I have spent 3 years doing patent intake for an abortion provider, and I am amazed by how many women will disclose to me during the scheduling process, unprompted, that they are making this decision despite anti-abortion beliefs. I’m sure that for every woman who announces to me that she disapproves of everything I stand for, ten others feel that way too, but keep it to themselves while interacting with me. After all, it’s not the most self-flattering thing to say. It usually goes something like this: “I don’t believe in abortion, but I just really can’t have a baby because…”
Now, the explanation given is always a completely common reason, just like those given by a pro-choice person: I have to finish school, I just had a baby very recently, I am too old/young, I can’t entangle myself with the man involved with the pregnancy, I have a medical condition that makes pregnancy dangerous to my health, I’m uninsured, I just can’t afford it.
I can only speak about my own anecdotes, but there is a great compilation here of other stories from abortion clinic staff about their experience with anti-abortion patients. It’s called “The Only Moral Abortion is My Abortion” and it is well worth your time to read it.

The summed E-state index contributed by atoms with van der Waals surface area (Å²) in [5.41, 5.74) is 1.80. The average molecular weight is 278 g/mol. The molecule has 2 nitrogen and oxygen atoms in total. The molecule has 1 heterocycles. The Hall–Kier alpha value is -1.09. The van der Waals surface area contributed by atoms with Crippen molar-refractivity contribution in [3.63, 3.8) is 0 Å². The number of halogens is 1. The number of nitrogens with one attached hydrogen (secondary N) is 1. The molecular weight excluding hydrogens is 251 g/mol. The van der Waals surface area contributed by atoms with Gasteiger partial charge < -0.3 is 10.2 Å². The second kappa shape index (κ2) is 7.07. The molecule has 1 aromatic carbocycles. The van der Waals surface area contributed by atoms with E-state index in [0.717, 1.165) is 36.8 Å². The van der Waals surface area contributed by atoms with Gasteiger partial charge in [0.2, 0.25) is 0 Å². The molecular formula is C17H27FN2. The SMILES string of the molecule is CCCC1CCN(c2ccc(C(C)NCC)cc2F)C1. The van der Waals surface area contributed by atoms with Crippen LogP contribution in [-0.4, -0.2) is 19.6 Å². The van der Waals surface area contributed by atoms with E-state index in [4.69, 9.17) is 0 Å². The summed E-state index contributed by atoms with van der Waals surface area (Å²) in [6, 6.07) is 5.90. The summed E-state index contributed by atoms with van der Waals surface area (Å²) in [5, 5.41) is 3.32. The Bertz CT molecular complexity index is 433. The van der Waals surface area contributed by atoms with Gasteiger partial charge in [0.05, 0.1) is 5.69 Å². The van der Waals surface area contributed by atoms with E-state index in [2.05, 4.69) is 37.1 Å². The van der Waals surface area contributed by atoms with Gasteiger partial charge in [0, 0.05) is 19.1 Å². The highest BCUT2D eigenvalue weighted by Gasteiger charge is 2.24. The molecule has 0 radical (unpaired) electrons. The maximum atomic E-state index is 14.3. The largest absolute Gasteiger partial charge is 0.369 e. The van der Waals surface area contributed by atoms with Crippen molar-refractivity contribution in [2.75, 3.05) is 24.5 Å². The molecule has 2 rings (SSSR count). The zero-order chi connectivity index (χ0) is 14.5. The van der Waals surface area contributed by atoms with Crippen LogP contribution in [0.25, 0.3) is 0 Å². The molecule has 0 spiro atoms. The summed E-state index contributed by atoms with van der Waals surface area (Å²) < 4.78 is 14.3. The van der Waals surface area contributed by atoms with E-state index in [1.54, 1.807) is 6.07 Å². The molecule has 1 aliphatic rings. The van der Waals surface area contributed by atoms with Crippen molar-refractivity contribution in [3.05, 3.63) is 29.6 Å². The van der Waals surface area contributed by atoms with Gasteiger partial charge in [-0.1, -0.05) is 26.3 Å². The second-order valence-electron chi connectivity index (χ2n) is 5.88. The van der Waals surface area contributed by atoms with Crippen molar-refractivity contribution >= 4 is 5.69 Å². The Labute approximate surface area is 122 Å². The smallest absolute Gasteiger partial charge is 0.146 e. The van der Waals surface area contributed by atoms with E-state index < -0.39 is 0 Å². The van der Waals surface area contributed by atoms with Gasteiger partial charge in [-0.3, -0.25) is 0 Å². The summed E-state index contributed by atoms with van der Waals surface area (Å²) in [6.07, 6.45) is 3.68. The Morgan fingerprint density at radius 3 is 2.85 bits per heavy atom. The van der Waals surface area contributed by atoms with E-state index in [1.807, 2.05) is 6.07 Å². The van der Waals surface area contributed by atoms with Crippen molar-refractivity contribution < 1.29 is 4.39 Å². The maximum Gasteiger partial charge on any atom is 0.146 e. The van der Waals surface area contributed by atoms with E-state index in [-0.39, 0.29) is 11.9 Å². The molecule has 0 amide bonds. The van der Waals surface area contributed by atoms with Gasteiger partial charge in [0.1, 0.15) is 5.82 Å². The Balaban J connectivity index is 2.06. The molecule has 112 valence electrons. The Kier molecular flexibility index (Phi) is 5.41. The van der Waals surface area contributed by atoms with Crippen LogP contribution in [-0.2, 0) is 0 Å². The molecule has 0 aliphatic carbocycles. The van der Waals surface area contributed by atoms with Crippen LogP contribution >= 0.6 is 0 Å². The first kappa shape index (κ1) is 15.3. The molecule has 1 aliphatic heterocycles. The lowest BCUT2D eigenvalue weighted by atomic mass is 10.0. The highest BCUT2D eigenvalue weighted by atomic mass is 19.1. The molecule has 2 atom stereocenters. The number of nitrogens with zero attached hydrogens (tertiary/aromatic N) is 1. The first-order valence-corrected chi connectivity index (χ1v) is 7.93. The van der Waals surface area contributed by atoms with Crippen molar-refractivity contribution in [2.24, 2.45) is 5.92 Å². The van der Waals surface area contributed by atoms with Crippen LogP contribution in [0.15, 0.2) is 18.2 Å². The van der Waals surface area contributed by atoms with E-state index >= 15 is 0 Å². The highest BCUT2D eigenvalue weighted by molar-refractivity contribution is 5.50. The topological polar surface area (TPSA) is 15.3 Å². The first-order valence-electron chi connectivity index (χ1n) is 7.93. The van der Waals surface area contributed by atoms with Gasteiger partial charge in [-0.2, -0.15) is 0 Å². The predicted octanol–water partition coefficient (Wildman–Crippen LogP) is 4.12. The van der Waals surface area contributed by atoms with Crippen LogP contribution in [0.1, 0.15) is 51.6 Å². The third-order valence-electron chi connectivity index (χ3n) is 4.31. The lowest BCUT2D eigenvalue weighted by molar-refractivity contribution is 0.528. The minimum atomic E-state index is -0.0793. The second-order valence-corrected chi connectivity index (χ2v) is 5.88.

You would expect that a person’s stated beliefs against abortion would strongly reduce one’s likelihood of having an abortion, but it only seems that way because a woman who rails against abortion and lives in an anti-abortion community will have an abortion in secret and take that secret all the way to her grave, allowing her family and community to continue thinking that one of their own would never do such a thing.
My point is: there exists a huge disconnect between what people say or think they will do in the case of an unplanned pregnancy, and what they actually do when the rubber meets the road. There is also a huge difference in perception that results when one segment of the population is honest about the variety of reproductive choices people make, while another segment hides and shames those same choices.